The terrified mum of a six-month-old baby is warning people not to kiss young children after her son was rushed to hospital with potentially life-threatening herpes.
Stephanie Shady feared for baby Lincoln’s life after he fell ill with the herpes simplex virus, which causes painful sores and can be fatal to babies, after being kissed by someone with a cold sore .
The stay-at-home mum and her butcher husband Justin, 36, first noticed blistering on Lincoln’s face on February 17 but within hours, one side of the tot’s face was covered in painful red sores.
Lincoln, who already suffers with skin condition dermatitis, was crying in pain, so the couple took him to a hospital near their home in Central Pennsylvania, in the USA.
Medics told mum-of-five Stephanie the tot must have contracted the near-fatal virus after being kissed by someone with a cold sore and she is now speaking out to raise awareness.
The 32-year-old said: “We don’t know who, but someone kissed Lincoln and he got the herpes virus.
“He had dermatitis too, but I started to notice it spreading and I could tell he was in a lot of pain so I took him to the ER.
“It looked like an infection but all the blisters were popping and there was pus.
“It just looked so bad and we had no idea what it was. It took over half of his face.
“I thought it was just a regular infection at first but when I found out he’d tested positive for herpes, I couldn’t believe it had started from a kiss.
“I was very shocked when doctors told me it could have been fatal.
“I just couldn’t figure out who had kissed him and when.
“No one can believe that this can happen just from a kiss, but it did.”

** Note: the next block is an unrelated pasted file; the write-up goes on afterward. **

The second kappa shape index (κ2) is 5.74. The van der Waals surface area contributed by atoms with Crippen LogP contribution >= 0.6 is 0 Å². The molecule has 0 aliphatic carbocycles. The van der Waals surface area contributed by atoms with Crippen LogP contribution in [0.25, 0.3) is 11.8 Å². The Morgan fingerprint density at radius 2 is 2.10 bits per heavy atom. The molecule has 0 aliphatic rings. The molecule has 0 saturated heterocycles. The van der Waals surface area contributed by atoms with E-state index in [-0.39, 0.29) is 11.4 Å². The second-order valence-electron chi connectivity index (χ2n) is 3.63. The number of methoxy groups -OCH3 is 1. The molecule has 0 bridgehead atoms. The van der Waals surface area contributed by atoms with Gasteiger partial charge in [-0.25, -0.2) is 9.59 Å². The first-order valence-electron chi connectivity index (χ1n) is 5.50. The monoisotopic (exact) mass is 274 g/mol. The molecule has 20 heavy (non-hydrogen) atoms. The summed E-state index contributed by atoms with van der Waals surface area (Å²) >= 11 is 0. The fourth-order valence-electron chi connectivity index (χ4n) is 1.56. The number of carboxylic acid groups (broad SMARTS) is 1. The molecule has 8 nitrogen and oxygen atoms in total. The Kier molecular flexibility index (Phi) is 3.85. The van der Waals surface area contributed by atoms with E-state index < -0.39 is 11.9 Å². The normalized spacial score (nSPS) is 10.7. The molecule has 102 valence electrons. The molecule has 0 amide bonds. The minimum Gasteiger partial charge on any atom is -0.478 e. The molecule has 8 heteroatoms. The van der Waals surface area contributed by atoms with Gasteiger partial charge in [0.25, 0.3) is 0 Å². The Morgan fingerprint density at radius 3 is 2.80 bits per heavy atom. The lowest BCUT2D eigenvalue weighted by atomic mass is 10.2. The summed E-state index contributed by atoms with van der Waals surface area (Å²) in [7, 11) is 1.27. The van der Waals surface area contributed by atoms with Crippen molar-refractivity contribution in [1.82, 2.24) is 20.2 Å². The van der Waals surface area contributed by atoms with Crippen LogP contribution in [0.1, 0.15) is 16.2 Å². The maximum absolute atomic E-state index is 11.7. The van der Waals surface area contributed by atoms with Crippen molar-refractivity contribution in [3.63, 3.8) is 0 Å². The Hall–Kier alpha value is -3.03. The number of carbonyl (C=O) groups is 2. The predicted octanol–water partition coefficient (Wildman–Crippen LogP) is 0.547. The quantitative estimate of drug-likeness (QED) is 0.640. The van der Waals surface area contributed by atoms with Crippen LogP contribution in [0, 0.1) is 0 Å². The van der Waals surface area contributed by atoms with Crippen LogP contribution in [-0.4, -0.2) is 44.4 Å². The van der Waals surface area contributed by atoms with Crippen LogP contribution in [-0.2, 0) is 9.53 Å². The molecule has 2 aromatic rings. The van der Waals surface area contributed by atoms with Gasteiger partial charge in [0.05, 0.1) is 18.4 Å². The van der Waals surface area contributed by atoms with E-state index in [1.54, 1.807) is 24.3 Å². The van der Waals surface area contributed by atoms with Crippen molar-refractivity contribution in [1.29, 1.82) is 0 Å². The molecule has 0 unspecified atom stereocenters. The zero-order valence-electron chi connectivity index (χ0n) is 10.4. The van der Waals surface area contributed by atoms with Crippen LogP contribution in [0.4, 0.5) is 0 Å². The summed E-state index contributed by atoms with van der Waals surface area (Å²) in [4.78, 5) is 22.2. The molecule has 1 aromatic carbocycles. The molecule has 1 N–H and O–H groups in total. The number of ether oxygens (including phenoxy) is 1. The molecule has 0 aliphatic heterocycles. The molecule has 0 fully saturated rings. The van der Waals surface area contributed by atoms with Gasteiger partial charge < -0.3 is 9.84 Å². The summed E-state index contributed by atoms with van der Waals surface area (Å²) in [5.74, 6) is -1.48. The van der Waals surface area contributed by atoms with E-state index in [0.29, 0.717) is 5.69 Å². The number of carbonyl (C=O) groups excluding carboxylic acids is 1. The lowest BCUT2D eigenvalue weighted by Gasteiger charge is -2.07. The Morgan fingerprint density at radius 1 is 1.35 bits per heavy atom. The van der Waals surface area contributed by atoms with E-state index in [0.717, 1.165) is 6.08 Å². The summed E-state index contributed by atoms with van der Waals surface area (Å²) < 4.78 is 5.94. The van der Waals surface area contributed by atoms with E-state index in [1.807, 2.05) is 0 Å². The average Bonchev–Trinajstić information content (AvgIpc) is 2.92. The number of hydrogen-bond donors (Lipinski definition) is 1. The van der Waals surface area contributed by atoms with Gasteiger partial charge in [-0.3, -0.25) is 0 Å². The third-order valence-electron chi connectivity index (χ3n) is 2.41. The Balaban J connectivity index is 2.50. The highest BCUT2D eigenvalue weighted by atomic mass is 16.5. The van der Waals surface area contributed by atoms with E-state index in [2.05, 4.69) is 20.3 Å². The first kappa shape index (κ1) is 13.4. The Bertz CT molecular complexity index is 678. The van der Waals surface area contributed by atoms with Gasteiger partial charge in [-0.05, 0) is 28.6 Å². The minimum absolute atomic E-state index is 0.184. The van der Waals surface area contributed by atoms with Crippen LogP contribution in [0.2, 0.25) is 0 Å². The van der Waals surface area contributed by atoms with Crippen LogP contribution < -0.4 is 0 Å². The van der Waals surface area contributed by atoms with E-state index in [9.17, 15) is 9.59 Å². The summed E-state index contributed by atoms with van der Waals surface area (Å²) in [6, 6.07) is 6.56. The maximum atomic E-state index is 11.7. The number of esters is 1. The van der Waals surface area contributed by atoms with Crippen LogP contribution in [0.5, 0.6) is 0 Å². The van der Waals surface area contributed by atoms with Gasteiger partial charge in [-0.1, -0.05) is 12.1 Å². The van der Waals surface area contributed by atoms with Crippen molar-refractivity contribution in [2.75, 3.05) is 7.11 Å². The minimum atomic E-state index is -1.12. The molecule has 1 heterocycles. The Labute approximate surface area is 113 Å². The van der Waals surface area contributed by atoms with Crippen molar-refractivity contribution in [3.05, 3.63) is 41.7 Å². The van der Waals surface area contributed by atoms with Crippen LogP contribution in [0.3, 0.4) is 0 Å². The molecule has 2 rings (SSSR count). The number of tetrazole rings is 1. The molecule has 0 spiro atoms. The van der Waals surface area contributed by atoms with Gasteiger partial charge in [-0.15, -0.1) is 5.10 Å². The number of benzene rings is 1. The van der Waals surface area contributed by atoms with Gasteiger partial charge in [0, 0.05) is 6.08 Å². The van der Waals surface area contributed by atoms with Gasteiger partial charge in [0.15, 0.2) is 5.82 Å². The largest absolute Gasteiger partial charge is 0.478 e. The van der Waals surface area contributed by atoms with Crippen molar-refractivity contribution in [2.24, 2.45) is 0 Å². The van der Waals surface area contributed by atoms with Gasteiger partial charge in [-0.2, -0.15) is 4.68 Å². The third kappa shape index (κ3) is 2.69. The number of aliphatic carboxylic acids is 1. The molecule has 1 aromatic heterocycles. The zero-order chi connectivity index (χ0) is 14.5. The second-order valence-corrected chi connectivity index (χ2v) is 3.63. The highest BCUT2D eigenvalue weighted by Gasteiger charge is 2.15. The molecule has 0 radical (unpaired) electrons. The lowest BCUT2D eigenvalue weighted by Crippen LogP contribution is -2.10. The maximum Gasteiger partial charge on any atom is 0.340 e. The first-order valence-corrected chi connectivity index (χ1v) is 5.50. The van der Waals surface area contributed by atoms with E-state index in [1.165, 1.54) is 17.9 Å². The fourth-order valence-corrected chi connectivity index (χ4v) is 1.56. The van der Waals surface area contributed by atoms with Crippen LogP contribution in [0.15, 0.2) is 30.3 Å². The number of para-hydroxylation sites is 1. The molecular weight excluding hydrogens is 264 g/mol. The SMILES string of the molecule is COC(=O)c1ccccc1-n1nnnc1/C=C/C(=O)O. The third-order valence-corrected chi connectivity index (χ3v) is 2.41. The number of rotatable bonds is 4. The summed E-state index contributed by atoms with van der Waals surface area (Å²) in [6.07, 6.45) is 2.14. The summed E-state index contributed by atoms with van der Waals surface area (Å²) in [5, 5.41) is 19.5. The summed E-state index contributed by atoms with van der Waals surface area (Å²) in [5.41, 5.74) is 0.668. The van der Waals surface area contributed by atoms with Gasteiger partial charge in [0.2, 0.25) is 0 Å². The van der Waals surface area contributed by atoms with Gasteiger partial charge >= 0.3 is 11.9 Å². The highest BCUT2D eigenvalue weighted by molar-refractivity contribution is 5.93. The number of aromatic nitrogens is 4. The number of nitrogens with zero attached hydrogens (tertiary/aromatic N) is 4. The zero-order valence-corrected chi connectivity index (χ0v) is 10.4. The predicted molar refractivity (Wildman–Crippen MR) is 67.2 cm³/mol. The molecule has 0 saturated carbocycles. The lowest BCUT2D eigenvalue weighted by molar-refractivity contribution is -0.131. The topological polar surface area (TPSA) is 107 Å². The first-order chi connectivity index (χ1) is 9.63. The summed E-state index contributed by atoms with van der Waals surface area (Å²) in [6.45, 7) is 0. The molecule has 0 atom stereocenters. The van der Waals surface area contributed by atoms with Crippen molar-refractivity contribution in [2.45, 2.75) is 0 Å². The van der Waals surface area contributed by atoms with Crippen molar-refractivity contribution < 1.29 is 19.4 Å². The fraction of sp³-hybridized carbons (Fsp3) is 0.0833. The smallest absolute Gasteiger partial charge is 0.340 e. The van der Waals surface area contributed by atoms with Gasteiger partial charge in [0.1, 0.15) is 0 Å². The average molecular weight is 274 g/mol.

When he arrived at the hospital, Lincoln was rushed to the emergency department, given antibacterial cream and discharged the same day.
He spent the next seven days at home and after visiting his local GP every two days, he was eventually diagnosed with the Herpes Simplex Virus by a dermatologist.
After the diagnosis, the youngster was pumped with antiviral medication for 10 days and antibiotics and the sores have just started to heal one month later.
The herpes virus is especially dangerous for babies under six months old because their immune systems are still developing and one third of babies who develop the virus don’t survive.
Lincoln is being treated by an ear nose and throat specialist to make sure his hearing hasn’t been damaged permanently by the virus.
Stephanie, also mum to Lincoln’s twin, Lyric, five-year-old twins, John and Carter and Thomas, six, still does not know who passed on the virus to her son.
She added: “Be very careful who kisses your children.
“Try to avoid letting people touch or kiss them. People should ask if they can touch your child and respect the parent’s decision.
“I was always that person who said it wouldn’t happen, but it ended up happening and Lincoln ended up in pain.
“Doctor didn’t think it was any of us in the house because we don’t have active coldsores, but we could have given it to him without knowing.
“Most people respect when we ask them not to touch our children but sometimes, we have to be mean about it.”